There’s a scene I write about in my book, when my father-in-law and I visited the Mississippi State Capital together. The building was pretty empty, so we strolled our way through various corridors; I stared at forgotten faces of history, while he shared with me the stories that run inside his blood.
Near the end of our time there, we stumbled upon the Senate House and into the adjacent shoe shine room. After I asked him why the Confederate flag still hung in that room (a flag, I am happy to add, flies no longer), I listened as he relished in one final point, spoken to me and the two porters who joined us:
“And this woman right here? I made clear to her since she married my son and had my grand babies, only one thing is true: according to Mississippi state law, she no longer a white woman. She a black woman now! A black woman, you hear?”
“Yes!” The voices of the men who sat in the shoeshine chairs rose up in unison.
“She too is bound by the chains of discrimination and hate. She too is tied to the problem, and until we address the problem of black and white, not a whole lot’s gonna change. Not a whole lot’s gonna change!”
James Meredith finished his speech, hands swooping the air like a conductor’s, his declaration the final note of his symphony. Our time here was done. Silence filled the coffee and shoeshine room, the scribbling of my pen the only sound any of us could hear. Look up, I glanced around the room. There wasn’t a dry eye in the place” (148).
Although there were places in my book with lengthy elaboration, I didn’t add a footnote to that section. Part of me felt the weight of his words didn’t need any more explanation, but part of me also didn’t know what I was supposed to say in the moment (or even in the months and years afterwards).
You see, I understood unforeseen and unspoken laws of the South, but I also understood what it meant to stake claim to my own skin. I also understood, entirely because of the strong Black women in my life, the wrongness and the absurdity of me, a white woman, claiming to be Black.
So, I avoided the conversation if I could, when I could. I deferred to the power of my his words and to a reader’s interpretation.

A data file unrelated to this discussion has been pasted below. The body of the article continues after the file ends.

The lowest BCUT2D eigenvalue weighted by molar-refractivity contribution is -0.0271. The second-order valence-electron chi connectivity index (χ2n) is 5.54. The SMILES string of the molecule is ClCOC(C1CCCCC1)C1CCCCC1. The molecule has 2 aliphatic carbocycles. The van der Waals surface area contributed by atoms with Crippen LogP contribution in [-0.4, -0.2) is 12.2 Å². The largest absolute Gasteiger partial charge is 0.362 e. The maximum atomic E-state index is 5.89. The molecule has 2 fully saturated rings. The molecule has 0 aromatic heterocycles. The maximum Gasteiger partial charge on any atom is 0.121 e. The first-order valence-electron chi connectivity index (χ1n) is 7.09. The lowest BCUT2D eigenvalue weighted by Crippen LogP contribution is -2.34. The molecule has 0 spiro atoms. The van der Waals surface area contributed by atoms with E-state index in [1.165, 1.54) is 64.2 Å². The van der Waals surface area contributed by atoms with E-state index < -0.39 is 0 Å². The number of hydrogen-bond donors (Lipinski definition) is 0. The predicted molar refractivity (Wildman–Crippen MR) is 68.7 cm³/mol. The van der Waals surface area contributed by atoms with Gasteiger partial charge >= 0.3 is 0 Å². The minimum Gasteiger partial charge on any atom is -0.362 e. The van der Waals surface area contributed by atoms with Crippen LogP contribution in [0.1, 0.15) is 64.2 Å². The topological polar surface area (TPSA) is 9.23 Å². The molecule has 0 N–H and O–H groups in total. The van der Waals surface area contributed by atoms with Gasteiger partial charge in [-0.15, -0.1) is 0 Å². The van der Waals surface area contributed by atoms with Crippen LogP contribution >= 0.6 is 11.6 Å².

Two months after my book released, I sat on a stage with my father-in-law and Jemar Tisby, an author, theologian and friend. When my father-in-law brought up the point, I eventually deferred to Jemar: what was I supposed to say in response? Like the scene in the book, I understood the weight of interracial marriage in the U.S., but I also understood the weight of claiming Black status as a white woman, particularly in the West.
I stumbled my way through an answer: I am and I am not. I passed it along to Jemar.
And that moment has stayed with me ever since.
But this last week, when I was reading Isabel Wilkerson’s newest book, Caste, I read the words I wish I would have spoken two years ago:
The Nazi researchers had come across a provision in some of the U.S. miscegenation laws that could help them define whether a person who was half-Jewish should count as a Jew or an Aryan. It turned out that Texas and North Carolina had an “association clause” in their marriage bans that helped those states decide if an ambiguous person was black or white, privileged or disfavored. Such a person would be counted in the disfavored group if they had been married to or had been known to associate with people in the disfavored group, thus defying caste purity (87).
Was it any different in Mississippi, when a Black man married a white woman, when the two had children together?
Part of me wishes I would have spoken those words two years ago, but for now, Wilkerson’s insights rattle around in my brain. For all of us, no matter the color of our skin or our racial identity, we continue in the fight – until that day when we no longer need to fight for equal access to the table.
We continue to raise our voices.
And we continue to raise our fists in solidarity, accountability and humility, as we journey along this road together.
There’s a lot to unpack here, so what’s rumbling around in your brain now? If you haven’t already, be sure to grab copies of Jemar Tisby’s books, The Color of Compromise and How to Fight Racism, as well as Isabel Wilkerson’s Caste and my own book, The Color of Life, if you haven’t already.
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